Written PostJosh Reviews the Season Finale of Star Trek: Picard

Josh Reviews the Season Finale of Star Trek: Picard

Star Trek: Picard has been a very mixed bag for me.  I’ve enjoyed watching it, and I think it’s been far better executed than the two seasons of Discovery we’ve gotten so far on CBS All Access.  On the other hand, in my opinion Picard contains many of the same flaws that Discovery has had: plots that doing make sense; storytelling that moves too fast to adequately explain what is happening; thinly-developed characters, many of whom have motivations that either are kept secret from us or that don’t make sense; and a lack of continuity with previously established Star Trek.  The Picard season finale, “Et in Arcadia Ego” part 2, is very much of a piece with the first nine episodes of this season.  There are some wonderful individual moments; the cast is great; Sir Patrick Stewart in particular shines as always; and the visuals are beautiful.  I just wish it all came together in a more satisfying way.

Let’s start with what works.

The show, as always, is beautiful.  The production values on this series have been extraordinary, and it’s awesome to see television Star Trek realized with feature film caliber attention and budget.  There are lots of great locations in this episode: the crashed Borg Cube, the crashed La Sirena, the androids’ utopian complex, and the bridges of several starships.  Seeing the Orchids take on the Romulan fleet in orbit is particularly spectacular.

There are some delightful character moments: Riker’s triumphant return, back in uniform and back in the Captain’s chair on a starship.  (I wish it was the Enterprise.  The series never revealed what happened to the Enterprise...!  I’d love to see her in season two…!)  Picard bidding Riker adieu.  Rios’ and Seven’s sharing a drink, looking out at a gorgeous vista.

And, of course, the scene between Picard and Data.  I’m thrilled that Brent Spiner was back as Data in the finale, beautifully bookending his appearance in the premiere.  (Mr. Spiner also appeared in these last two episodes as Dr. Alton Soong, however that character wasn’t very successful in my opinion.  I just don’t buy that Dr. Soong had a song about the same age as Data who we never heard of before and who never had any interaction with Data while he was alive.)  The survival of Data’s consciousness doesn’t make any plot sense to me, but the scene is so emotionally moving that I can mostly forgive the show for this.  (Though, seriously, as I’d commented at the start of the season, the idea that Data’s consciousness could be reconstructed from one fragment of his positronic net is the sort of magic fake-science I hate to see on Trek.  Also, if Alton Soong and Bruce Maddox were able to recreate Data’s mind and consciousness, why didn’t they do anything with it?  They just kept it in, basically, a box on Soong’s desk??  They’re clearly able to build other androids, so why didn’t they put Data’s mind back in a new android body?  Data’s desire to be finite, as all human beings are, is sweet and a beautiful extension of Data’s long-held desire to be human.  But his request for euthanasia didn’t make sense for me when this show has established that he could be returned to “life.”  I understand his not wanting to live FOREVER, but wouldn’t he want to at least live out a relatively normal human lifespan?)  But I can put most of that aside to enjoy the beautiful scene between Picard and Data, reunited at last, beyond death.  If for nothing else, I can appreciate Star Trek: Picard for giving Data a far better ending than he received in Nemesis, the terrible final TNG film.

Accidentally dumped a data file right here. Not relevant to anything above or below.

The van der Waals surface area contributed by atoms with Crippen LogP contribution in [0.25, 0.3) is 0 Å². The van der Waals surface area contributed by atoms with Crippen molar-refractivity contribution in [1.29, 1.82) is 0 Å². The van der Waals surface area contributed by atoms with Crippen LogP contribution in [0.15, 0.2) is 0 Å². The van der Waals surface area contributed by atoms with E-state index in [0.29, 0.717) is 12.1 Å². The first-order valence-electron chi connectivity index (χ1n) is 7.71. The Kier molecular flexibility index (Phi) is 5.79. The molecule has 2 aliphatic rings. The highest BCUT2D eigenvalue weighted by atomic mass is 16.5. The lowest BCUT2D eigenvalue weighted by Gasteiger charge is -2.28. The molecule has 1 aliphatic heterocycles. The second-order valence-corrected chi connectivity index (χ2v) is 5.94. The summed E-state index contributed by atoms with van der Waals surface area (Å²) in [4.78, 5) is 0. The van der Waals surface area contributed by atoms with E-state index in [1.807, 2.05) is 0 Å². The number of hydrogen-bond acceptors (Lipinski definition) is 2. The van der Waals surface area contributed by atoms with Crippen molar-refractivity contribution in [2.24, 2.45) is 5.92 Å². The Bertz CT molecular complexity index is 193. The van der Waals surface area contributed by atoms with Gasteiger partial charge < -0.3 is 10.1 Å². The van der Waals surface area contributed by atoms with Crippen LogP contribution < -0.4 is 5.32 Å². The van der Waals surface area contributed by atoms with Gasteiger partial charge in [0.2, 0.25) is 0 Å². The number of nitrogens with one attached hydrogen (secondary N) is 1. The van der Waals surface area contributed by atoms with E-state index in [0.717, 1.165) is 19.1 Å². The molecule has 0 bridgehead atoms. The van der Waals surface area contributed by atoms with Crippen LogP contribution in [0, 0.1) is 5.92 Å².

What didn’t work?

Plot problems all over the place.  Since Narek and co. are in such a rush to stop the androids’ from activating their beacon that will summon super-androids to destroy everyone, why do they waste a whole night having a campfire outside the La Sirena?  (For that matter, why have a campfire at all since they had already restored power to the La Sirena?  Also, why have a campfire outside when the visual effects wide shot clearly showed a storm beginning?)  Once Alton Soong learns the truth about what the android leader Sutra did, why doesn’t he confront her in public, in front of all the other androids, so they can all learn the truth?  Why have our heroes been able to track the Romulan fleet’s movements across the quadrant as they approached the androids’ world, but somehow they had no idea when Starfleet would arrive?  (Obviously this was to keep that as a last-minute surprise for the audience, but it doesn’t make any plot sense.  And the show doesn’t bother to explain why Picard couldn’t communicate with Starfleet in the previous episode.)  Why does the Romulan fleet, led by fanatics bent on annihilating all synthetic life, wait so damn long before actually firing on the planet (conveniently giving our heroes plenty of time to save the day)?  Why doesn’t Riker hang around at the end, or maybe leave just a few or even one of the starships in his enormous fleet, just to make sure everything is OK?